All long pendulums require at least one rope in addition to the climbing and haul ropes. There are a number of ways to second a long pendulum, but the method shown in figure 11-30 will handle all such cases.
Figure 11-30a: All pendulums begin with a leader, of course, who rappels off a bombproof pendulum point using either one rope or two ropes tied together, depending on the width of the pendulum. The rappel rope should be clipped into the anchor so there's no danger of losing it. While on the pendulum, the leader is belayed on the climbing rope, which is not clipped into the pendulum anchor. At the bottom of the rappel, the leader runs back and forth across the rock to gain enough momentum to swing into the new crack system. On a very long pendulum, the leader may haul along an extra belay rope. The belayer keeps one end of this rope as the leader drags the other end.
Figure ll-30b: The leader ascends the new crack system and sets up an anchor. The leader attaches the climbing rope and the extra belay rope to the new anchor, the latter to serve as a belay
Fig. 11-30. Long pendulum sequence: a, leader rappels on two ropes while belayed on two; b, leader begins climbing, clipping in one of the belay ropes; c, with anchor set, leader belays with rope not clipped to aid pieces (the second rappels across the pendulum—note that the end of one rappel rope is attached to the second climber to prevent its loss); d, the second pulls the rappel ropes, ties in short, and "jugs" anchored climbing rope.
rope for the second climber. With the first climber now set to belay, the second climber frees or lowers the haul bag. The follower also unclips the rappel rope tie-in from the pendulum anchor so the rope can be retrieved later. (The follower can clip one end of the rappel rope to an out-of-the-way place on the seat harness to again ensure the rope can't be dropped.)
Figure ll-30c: The follower rappels the pendulum, with the first climber belaying and helping to pull the follower toward the new crack system at the end of the pendulum. (There's an alternative if the leader didn't drag an extra pendulum rope across. The second can pull across the pendulum on the lead climbing rope by hand, or with the help of mechanical ascenders.)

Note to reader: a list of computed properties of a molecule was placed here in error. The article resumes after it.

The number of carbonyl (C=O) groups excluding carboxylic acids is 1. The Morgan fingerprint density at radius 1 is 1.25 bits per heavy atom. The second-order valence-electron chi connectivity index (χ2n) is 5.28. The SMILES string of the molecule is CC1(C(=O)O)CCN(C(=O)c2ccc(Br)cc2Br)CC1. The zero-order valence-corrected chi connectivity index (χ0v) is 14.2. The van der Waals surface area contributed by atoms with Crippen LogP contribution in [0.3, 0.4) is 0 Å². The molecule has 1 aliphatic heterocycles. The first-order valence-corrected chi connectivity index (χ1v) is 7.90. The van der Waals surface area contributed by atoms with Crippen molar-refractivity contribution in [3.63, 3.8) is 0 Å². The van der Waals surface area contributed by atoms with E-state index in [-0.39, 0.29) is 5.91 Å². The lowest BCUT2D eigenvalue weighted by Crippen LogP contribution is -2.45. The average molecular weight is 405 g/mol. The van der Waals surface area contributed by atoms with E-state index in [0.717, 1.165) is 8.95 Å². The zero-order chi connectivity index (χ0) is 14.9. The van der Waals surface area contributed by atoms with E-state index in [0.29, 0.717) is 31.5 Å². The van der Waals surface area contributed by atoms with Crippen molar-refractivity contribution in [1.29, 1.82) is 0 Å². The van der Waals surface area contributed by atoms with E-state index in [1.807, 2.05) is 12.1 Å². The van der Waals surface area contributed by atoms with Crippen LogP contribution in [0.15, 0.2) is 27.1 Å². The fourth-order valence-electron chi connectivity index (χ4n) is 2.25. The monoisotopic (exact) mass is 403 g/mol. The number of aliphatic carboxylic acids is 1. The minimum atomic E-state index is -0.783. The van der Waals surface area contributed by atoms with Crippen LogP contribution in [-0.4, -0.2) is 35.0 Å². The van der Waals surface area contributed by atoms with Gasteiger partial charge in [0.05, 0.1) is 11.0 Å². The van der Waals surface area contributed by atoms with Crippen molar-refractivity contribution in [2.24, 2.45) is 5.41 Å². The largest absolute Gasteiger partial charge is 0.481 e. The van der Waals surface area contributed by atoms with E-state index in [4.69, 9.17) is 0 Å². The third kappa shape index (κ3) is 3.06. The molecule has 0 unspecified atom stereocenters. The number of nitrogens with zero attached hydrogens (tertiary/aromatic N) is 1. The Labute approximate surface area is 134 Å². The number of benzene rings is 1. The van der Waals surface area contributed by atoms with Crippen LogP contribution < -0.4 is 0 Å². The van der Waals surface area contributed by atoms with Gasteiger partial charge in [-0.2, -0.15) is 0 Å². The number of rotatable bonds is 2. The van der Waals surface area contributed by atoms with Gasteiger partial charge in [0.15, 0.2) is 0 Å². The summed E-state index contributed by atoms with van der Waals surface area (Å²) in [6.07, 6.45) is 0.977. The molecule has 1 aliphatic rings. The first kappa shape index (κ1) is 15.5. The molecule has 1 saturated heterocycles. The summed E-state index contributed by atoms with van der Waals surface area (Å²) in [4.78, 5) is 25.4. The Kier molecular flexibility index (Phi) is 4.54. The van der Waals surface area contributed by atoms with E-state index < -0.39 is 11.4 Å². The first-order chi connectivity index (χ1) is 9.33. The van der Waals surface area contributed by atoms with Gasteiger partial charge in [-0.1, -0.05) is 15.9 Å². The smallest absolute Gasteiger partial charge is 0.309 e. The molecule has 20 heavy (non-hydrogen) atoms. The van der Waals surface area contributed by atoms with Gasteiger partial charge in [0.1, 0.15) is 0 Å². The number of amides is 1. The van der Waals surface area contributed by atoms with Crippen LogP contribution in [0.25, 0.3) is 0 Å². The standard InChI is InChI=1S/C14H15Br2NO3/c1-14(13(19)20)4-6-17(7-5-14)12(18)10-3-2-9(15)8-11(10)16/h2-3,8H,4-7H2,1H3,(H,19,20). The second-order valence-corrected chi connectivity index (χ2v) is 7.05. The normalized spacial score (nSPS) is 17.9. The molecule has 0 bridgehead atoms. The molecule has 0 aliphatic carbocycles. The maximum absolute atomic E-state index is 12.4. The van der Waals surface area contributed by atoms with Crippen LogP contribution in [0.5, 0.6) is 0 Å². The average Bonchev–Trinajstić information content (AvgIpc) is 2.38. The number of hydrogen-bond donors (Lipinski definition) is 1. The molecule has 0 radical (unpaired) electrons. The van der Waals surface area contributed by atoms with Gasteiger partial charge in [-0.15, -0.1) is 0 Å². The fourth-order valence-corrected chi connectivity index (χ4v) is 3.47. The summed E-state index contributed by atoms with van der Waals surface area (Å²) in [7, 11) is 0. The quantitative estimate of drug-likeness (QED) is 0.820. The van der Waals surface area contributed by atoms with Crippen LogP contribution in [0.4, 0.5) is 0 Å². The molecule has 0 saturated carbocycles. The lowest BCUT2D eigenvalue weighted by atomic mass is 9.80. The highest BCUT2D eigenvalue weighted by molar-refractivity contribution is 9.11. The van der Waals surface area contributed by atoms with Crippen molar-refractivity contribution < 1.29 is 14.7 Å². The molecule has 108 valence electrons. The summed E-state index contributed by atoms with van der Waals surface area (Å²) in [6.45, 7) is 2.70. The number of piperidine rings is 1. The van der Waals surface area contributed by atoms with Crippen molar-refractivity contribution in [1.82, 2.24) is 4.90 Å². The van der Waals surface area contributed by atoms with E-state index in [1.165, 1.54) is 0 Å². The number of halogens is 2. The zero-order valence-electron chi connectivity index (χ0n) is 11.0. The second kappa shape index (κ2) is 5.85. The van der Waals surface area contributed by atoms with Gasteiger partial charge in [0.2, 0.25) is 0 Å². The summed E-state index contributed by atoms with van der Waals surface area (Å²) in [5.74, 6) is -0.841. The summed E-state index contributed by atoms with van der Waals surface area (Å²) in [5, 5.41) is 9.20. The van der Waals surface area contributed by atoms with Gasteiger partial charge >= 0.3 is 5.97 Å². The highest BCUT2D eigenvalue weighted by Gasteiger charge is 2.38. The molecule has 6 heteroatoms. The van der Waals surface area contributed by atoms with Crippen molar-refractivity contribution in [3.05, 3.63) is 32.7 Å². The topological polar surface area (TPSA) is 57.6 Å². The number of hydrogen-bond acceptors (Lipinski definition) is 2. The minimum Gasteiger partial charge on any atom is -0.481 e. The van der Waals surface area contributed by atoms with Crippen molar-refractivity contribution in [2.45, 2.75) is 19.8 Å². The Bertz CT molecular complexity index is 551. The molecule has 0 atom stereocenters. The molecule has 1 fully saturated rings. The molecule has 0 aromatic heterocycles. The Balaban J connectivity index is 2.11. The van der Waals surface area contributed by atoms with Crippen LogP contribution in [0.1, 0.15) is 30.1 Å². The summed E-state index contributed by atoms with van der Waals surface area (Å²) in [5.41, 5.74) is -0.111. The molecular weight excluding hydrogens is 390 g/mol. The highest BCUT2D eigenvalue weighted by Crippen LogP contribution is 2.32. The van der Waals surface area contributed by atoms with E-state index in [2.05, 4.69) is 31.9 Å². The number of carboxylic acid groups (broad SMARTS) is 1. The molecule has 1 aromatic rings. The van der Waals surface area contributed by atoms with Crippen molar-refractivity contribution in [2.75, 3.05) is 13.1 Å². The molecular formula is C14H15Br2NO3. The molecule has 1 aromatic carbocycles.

Figure ll-30d: Safely across, the second attaches ascenders to the climbing rope, ties off short, retrieves the rappel rope, and is ready to climb up the new crack system.
Climbers also have a variety of ways to handle the challenge of seconding a short pendulum. One clever and useful method is shown in figure 11-31. For this method to work, the slack rope from the pendulum anchor to the follower's harness must be at least double the arc of the pendulum. The follower stays tied in to the climbing rope during the sequence.
As shown in figure 11-31, here's how you as the follower could second a short pendulum:
Figure ll-31a: Connect the upper ascender with its attached etrier to the climbing rope beyond the pendulum anchor, facing across the pendulum. Clip a daisy chain from your harness to the ascender. Connect the lower ascender and etrier to the section of rope between the pendulum anchor and yourself. Clip it in with another daisy chain. Place your weight on the upper ascender. Next, attach a rappel device to the rope, below the lower ascender, and grasp the rope where it exits the device. Then, while keeping the safety trigger locked, release the cam of the lower ascender by pulling on the rope below it (this will take some effort). You're now ready to move.
Figure ll-31b: With one hand grasping the climbing rope as it leaves the rappel device and the other hand sliding the lower ascender, lower yourself across the pendulum. To put the brakes on at any time, simply let go of the lower ascender and the cam will again lock. (In fact, if a rappel device is not used, this ascender will often lock onto the rope by itself, requiring you to repeat the previous tactic of pulling hard on the rope below it.)
Figure ll-31c: Once across the pendulum, tie in short and move the lower ascender above that point. Now untie yourself from the end of the rope so you can pull it through the pendulum anchor. Once you've re-tied into the end of the climbing rope, you're set to ascend the climbing rope again.
The rappel device makes it easier to hold the rope while lowering yourself across the pendulum. However, you can also second a short pendulum this way without the device.
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